6. The right stuff
New mathematics problems come in a wide range of difficulty. Some new questions are simple "exercises" and can be solved by applying well-known theorems in a straightforward way. Solving such exercises begins to develop one's mathematical muscles. Other new questions are hard "exercise." They can be solved using known theorems in a clever way, or with persistence. Other questions reside in an area which requires the putting together of a variety of ideas leading to a solution. The solutions to such questions, which have interest to a reasonably large number of mathematicians, wind up being published in research journals to show other researchers new ideas, methods, and often new problems which grew out of the solution of the old ones.
From time to time, interesting and important problems defy the best efforts of researchers for a sizable amount of time. Among the most famous of such problems was Fermat's Last Theorem, which eventually succumbed to the efforts of Andrew Wiles and Richard Taylor and those that set the stage for their work. This problem had gone unresolved for so long that it took great courage for Wiles to work on it for so long. When a problem is unresolved for a long time, anyone contemplating working on this problem knows that many other smart people have worked on it in the past and not been successful. This can often be intimidating since lots of very able mathematicians have often been attracted to long-standing problems and it does not push one's career along to work for a long time on a problem only not to succeed. (Thus, it is probably good advice to up-and-coming mathematicians not to work on problems that have eluded solution for a long time until they have reached a phase in their careers where they have the "luxury" of failing.)
Another aspect of important discoveries is that the first work is rarely the last word in insight into solving a long-standing problem. Almost invariably ways to shorten and improve the original breakthrough are found. Such was the case for trying to find an algorithm which would show that it is possible to determine in polynomial time whether or not a given integer is prime.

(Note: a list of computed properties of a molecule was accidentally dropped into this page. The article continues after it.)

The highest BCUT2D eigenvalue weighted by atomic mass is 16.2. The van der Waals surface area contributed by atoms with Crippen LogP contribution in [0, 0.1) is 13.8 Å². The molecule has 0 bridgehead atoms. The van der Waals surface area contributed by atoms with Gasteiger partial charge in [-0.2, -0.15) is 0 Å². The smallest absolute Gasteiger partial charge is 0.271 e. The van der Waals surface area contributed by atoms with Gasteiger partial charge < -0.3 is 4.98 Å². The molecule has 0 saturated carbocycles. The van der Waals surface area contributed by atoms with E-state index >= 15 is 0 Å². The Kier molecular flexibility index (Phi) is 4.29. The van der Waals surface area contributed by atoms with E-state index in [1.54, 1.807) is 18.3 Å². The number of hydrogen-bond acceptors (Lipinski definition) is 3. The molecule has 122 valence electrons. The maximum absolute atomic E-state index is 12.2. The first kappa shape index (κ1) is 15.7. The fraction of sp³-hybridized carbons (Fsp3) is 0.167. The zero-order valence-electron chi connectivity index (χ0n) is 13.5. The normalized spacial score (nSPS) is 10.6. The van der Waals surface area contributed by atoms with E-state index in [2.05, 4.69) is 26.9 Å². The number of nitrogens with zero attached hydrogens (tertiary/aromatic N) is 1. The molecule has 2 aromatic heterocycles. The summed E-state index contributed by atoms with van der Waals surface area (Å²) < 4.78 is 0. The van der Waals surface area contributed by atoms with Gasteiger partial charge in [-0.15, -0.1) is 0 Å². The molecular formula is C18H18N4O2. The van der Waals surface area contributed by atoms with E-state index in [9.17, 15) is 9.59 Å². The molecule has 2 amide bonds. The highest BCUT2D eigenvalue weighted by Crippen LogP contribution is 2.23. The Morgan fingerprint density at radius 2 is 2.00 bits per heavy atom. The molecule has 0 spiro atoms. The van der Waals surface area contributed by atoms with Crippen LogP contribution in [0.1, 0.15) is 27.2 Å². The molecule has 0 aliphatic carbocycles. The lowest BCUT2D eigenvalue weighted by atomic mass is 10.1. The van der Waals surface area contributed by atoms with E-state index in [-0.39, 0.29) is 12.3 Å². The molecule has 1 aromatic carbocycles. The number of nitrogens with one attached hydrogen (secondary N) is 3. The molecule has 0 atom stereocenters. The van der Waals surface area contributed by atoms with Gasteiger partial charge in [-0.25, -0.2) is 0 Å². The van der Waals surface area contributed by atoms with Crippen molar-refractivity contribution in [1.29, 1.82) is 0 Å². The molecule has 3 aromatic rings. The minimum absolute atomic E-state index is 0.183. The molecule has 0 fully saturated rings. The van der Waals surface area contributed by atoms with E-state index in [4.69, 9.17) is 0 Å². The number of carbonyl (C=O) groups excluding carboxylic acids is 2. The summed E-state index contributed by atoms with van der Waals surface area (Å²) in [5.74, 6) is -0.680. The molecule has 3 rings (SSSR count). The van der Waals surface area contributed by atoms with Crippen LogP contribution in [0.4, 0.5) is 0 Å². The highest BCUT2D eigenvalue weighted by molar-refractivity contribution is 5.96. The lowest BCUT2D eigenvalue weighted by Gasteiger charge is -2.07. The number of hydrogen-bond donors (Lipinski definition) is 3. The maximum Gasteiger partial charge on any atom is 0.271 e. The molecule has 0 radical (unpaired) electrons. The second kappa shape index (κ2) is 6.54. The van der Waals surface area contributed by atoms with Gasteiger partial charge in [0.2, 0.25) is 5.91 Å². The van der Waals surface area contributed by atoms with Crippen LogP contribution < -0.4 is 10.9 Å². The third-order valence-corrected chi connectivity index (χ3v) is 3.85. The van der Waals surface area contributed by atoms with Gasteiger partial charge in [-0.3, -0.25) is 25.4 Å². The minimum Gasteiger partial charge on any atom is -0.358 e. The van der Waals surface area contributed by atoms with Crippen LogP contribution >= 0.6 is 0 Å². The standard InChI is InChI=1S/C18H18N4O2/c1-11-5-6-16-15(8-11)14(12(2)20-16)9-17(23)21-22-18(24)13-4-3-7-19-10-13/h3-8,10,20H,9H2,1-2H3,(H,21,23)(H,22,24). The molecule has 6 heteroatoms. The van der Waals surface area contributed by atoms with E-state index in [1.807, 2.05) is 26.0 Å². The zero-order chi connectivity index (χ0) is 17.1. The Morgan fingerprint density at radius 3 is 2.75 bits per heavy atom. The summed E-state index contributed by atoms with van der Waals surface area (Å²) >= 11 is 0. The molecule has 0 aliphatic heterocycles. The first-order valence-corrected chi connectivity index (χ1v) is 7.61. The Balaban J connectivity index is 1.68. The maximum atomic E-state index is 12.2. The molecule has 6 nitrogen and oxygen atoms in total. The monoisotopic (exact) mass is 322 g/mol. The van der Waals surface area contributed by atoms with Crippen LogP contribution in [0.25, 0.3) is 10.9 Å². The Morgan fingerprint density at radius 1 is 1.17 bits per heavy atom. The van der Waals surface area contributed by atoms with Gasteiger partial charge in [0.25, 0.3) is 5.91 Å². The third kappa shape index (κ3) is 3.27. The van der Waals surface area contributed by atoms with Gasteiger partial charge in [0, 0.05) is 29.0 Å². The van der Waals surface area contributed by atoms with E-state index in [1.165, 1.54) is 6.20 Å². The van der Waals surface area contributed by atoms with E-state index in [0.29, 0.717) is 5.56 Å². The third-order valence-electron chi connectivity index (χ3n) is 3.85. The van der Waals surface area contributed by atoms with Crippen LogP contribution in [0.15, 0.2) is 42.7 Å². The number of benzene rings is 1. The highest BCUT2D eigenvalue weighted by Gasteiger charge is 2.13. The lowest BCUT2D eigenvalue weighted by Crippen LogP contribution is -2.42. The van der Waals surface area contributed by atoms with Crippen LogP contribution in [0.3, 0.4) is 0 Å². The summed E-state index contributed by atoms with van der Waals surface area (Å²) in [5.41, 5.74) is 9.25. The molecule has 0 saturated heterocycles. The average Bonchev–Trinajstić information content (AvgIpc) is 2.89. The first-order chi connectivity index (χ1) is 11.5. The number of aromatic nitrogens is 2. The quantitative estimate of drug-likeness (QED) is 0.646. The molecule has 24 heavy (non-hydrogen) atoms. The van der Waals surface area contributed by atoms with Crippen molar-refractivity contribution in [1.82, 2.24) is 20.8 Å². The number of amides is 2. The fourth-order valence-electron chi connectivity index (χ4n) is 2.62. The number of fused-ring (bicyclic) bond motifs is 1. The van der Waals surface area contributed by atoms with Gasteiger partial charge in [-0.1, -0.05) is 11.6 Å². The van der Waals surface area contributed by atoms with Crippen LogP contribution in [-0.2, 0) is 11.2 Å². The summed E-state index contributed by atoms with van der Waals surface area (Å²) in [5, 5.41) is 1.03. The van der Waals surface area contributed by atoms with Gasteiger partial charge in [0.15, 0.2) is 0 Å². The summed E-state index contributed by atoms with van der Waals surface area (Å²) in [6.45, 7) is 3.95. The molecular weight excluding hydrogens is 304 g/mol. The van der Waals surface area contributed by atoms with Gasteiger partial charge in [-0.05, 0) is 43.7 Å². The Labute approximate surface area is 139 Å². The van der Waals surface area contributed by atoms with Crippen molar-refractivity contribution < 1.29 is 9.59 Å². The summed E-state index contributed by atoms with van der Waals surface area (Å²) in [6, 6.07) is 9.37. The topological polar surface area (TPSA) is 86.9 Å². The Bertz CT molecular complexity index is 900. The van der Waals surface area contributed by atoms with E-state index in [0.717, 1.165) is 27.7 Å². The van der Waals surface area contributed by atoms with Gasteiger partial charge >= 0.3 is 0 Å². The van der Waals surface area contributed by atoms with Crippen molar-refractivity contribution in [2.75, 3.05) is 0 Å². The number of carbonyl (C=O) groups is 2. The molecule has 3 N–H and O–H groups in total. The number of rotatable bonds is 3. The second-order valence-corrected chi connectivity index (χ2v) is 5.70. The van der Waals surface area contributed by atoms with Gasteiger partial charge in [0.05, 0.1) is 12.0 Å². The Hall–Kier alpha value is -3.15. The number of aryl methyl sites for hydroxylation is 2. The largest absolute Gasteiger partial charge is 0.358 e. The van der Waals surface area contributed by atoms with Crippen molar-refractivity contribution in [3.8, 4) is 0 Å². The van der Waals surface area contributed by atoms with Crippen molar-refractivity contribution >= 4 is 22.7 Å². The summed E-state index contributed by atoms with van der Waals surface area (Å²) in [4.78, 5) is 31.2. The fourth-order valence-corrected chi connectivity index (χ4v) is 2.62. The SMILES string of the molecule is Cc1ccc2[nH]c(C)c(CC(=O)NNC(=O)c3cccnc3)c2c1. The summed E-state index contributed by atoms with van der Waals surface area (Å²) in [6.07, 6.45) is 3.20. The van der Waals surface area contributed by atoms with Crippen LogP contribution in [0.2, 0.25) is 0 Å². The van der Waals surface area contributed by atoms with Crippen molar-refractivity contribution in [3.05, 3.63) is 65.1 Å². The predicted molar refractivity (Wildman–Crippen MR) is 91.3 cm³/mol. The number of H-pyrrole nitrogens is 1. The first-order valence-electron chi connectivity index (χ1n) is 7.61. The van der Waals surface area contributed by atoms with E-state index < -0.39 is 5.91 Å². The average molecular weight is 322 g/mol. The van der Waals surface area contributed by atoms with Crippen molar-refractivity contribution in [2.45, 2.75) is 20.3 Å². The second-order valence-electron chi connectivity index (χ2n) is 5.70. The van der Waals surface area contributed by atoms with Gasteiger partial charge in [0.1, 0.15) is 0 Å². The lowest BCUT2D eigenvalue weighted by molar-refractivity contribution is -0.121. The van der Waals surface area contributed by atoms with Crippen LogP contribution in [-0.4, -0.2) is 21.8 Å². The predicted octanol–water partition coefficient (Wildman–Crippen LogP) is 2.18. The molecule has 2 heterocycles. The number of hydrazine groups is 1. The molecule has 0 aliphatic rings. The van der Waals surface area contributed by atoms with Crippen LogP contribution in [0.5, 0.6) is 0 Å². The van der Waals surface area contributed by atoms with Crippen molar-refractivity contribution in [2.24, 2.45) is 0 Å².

Not only was their algorithm and the proof that it did what it was supposed to do correct, but given fairly standard number theory background, their work was relatively accessible. Agrawal, Kayal, and Saxena's work has set in motion a chain reaction whereby they and other number theorists have attempted to improve and explore the ramifications of their initial breakthrough.
The problem with this congruence is that it involves polynomials rather than numbers, and when n is a large integer these polynomials require lots of computation time to work with. The next idea was that perhaps one could get to work with polynomials of lower degree by dividing the congruence above by another polynomial and considering:
They showed that the above congruence held when n was prime and r and n are relatively prime to a. Their new algorithm grew from a successful investigation of what conditions on a and r allow one to conclude that when the congruence above holds, n must be prime.
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